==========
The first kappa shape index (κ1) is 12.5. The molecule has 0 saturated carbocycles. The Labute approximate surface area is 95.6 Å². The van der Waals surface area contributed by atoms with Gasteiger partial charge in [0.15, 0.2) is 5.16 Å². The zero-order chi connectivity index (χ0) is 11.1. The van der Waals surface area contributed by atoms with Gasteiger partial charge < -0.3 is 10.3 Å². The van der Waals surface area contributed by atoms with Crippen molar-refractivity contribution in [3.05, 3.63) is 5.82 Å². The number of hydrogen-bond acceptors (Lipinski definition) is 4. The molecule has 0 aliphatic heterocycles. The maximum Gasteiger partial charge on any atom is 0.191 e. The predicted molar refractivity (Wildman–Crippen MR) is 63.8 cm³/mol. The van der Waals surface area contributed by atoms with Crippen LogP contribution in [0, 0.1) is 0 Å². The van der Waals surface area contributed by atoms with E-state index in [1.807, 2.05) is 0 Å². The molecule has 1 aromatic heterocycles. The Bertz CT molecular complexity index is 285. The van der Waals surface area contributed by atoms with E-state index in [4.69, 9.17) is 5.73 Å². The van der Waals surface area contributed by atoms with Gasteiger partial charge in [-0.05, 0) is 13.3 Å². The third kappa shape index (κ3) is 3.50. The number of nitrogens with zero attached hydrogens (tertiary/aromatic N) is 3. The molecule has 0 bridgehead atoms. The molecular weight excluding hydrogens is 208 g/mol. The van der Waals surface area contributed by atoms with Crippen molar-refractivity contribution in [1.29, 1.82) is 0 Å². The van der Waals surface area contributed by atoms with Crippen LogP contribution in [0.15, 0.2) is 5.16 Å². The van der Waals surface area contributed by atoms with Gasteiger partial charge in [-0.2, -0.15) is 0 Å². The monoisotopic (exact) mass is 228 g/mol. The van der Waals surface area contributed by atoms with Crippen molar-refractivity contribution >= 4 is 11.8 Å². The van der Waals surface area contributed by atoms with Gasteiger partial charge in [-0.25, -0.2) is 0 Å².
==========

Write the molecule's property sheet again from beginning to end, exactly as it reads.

The first kappa shape index (κ1) is 12.5. The molecule has 0 saturated carbocycles. The Labute approximate surface area is 95.6 Å². The van der Waals surface area contributed by atoms with Gasteiger partial charge in [0.15, 0.2) is 5.16 Å². The zero-order chi connectivity index (χ0) is 11.1. The van der Waals surface area contributed by atoms with Gasteiger partial charge < -0.3 is 10.3 Å². The van der Waals surface area contributed by atoms with Crippen molar-refractivity contribution in [3.05, 3.63) is 5.82 Å². The number of hydrogen-bond acceptors (Lipinski definition) is 4. The molecule has 0 aliphatic heterocycles. The maximum Gasteiger partial charge on any atom is 0.191 e. The predicted molar refractivity (Wildman–Crippen MR) is 63.8 cm³/mol. The van der Waals surface area contributed by atoms with Crippen LogP contribution in [0, 0.1) is 0 Å². The van der Waals surface area contributed by atoms with E-state index in [1.807, 2.05) is 0 Å². The molecule has 1 aromatic heterocycles. The Bertz CT molecular complexity index is 285. The van der Waals surface area contributed by atoms with E-state index in [4.69, 9.17) is 5.73 Å². The van der Waals surface area contributed by atoms with Gasteiger partial charge in [-0.05, 0) is 13.3 Å². The third kappa shape index (κ3) is 3.50. The number of nitrogens with zero attached hydrogens (tertiary/aromatic N) is 3. The molecule has 0 bridgehead atoms. The molecular weight excluding hydrogens is 208 g/mol. The van der Waals surface area contributed by atoms with Crippen molar-refractivity contribution in [1.29, 1.82) is 0 Å². The van der Waals surface area contributed by atoms with Crippen LogP contribution in [0.15, 0.2) is 5.16 Å². The van der Waals surface area contributed by atoms with Gasteiger partial charge in [-0.2, -0.15) is 0 Å². The monoisotopic (exact) mass is 228 g/mol. The van der Waals surface area contributed by atoms with Crippen molar-refractivity contribution >= 4 is 11.8 Å². The van der Waals surface area contributed by atoms with Gasteiger partial charge in [-0.25, -0.2) is 0 Å².